The last day for the public to comment on several Portland Police Bureau directives under review is tomorrow, Thursday, September 21.

Dan Handelman, with Portland Copwatch, thinks the most important fix concerns the definition of profiling in Directive 344.05, Bias-Based Policing/Profiling Prohibited (a link to the draft).

Handelman wrote: “#1 issue should be fixing the ‘Bias Based Policing’ Directive so it either pulls out the word ‘solely’ or says ‘solely or primarily’ when describing why an officer taking police action should not rely on a person’s race, religion, gender, etc.”

From Directive 344.05 (the strike-through phrases are previous changes):

Profiling: A form of bias-based policing, wherein a law enforcement officer targets an individual for suspicion of violating a provision of law based solely on the individual’s real or perceived age, race, ethnicity, color, national origin, language sex, gender, gender identity, sexual orientation, political affiliation, religion, homelessness or disability real or perceived factor of the individual’s protected classification, unless the officer is acting on a suspect description or information related to an identified or suspected violation of a provision of law.

PPB broadened the definition of biased-based policing in the draft based (by also removing soley) on a suggestion from Copwatch, and Handelman suggested that the definition of profiling match.

Follow this link for a complete list of the directives under review, make comments, and to get email notifications when other directives are posted for review.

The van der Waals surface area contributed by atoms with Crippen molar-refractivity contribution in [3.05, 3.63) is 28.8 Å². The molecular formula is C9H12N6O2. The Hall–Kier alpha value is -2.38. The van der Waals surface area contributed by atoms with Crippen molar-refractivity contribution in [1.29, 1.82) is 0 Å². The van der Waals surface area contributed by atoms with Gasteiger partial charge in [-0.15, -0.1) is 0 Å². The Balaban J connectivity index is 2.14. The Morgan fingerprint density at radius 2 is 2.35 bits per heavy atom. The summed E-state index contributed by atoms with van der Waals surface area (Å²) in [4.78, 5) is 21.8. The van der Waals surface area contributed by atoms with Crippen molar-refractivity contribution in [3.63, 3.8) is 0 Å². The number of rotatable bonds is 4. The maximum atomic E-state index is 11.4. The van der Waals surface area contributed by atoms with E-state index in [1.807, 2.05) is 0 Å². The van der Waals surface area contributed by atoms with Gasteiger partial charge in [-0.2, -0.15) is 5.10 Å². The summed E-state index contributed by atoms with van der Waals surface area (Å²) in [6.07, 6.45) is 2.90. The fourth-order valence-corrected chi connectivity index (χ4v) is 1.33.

The link to submit comments on Directive 344.05 is broken. Both Handelman and I asked PPB to fix it, but neither of us got a response. He recommended using this link to comment.

Directives are the more than 100 official documents that are “the foundation of PPB operations”, according to its website. The directives are formally written, and seem far removed from the intensity and high stakes of policing, but changes in wording can make the difference in how PPB officers interact with the public.

PPB directive oversight

Handelman said the project has commented on over 100 of the directives since it started in 2013. PPB directives are up for review every two years, major ones singled out in the 2014 Department of Justice agreement can be subject to review every six months to a year.

PPB is more open to clerical errors than broad policy changes, he said, but he noted a few important changes that came from the accountability groups that track the directives:

  • in the draft Deadly Force Directive they had written guidelines for the Public Information Officer where in one place they were told not to release the criminal history (if any) of the person shot by police, but in another it said affirmatively to do so. They fixed that after we wrote in (1010.10).
  • the Citizen Review Committee (CRC) asked that they put de-escalation first in their Use of Force policy, and the Bureau did so (1010.00).